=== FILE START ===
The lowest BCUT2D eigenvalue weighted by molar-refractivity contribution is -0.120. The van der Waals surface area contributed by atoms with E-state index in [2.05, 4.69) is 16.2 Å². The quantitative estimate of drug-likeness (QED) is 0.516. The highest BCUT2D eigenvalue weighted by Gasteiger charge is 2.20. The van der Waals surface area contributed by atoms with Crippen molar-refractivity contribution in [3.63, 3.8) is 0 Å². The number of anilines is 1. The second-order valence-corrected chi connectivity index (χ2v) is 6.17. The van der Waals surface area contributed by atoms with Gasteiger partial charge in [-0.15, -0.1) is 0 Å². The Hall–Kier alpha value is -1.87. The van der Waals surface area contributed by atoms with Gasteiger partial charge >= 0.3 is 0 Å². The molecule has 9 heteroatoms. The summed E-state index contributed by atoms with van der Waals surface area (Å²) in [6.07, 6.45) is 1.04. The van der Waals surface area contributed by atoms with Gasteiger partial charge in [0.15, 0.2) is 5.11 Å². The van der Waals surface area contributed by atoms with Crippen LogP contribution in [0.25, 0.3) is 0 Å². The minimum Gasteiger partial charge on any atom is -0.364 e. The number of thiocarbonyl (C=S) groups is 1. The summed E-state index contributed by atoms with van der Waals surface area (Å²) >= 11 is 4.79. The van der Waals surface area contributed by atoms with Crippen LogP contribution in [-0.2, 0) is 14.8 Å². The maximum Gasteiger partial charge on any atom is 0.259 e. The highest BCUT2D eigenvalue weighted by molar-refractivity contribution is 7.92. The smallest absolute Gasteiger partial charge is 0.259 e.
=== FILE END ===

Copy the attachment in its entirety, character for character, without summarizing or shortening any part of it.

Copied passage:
The lowest BCUT2D eigenvalue weighted by molar-refractivity contribution is -0.120. The van der Waals surface area contributed by atoms with E-state index in [2.05, 4.69) is 16.2 Å². The quantitative estimate of drug-likeness (QED) is 0.516. The highest BCUT2D eigenvalue weighted by Gasteiger charge is 2.20. The van der Waals surface area contributed by atoms with Crippen molar-refractivity contribution in [3.63, 3.8) is 0 Å². The number of anilines is 1. The second-order valence-corrected chi connectivity index (χ2v) is 6.17. The van der Waals surface area contributed by atoms with Gasteiger partial charge in [-0.15, -0.1) is 0 Å². The Hall–Kier alpha value is -1.87. The van der Waals surface area contributed by atoms with Gasteiger partial charge >= 0.3 is 0 Å². The molecule has 9 heteroatoms. The summed E-state index contributed by atoms with van der Waals surface area (Å²) in [6.07, 6.45) is 1.04. The van der Waals surface area contributed by atoms with Gasteiger partial charge in [0.15, 0.2) is 5.11 Å². The van der Waals surface area contributed by atoms with Crippen LogP contribution in [0.25, 0.3) is 0 Å². The minimum Gasteiger partial charge on any atom is -0.364 e. The number of thiocarbonyl (C=S) groups is 1. The summed E-state index contributed by atoms with van der Waals surface area (Å²) >= 11 is 4.79. The van der Waals surface area contributed by atoms with Crippen LogP contribution in [-0.2, 0) is 14.8 Å². The maximum Gasteiger partial charge on any atom is 0.259 e. The highest BCUT2D eigenvalue weighted by molar-refractivity contribution is 7.92. The smallest absolute Gasteiger partial charge is 0.259 e.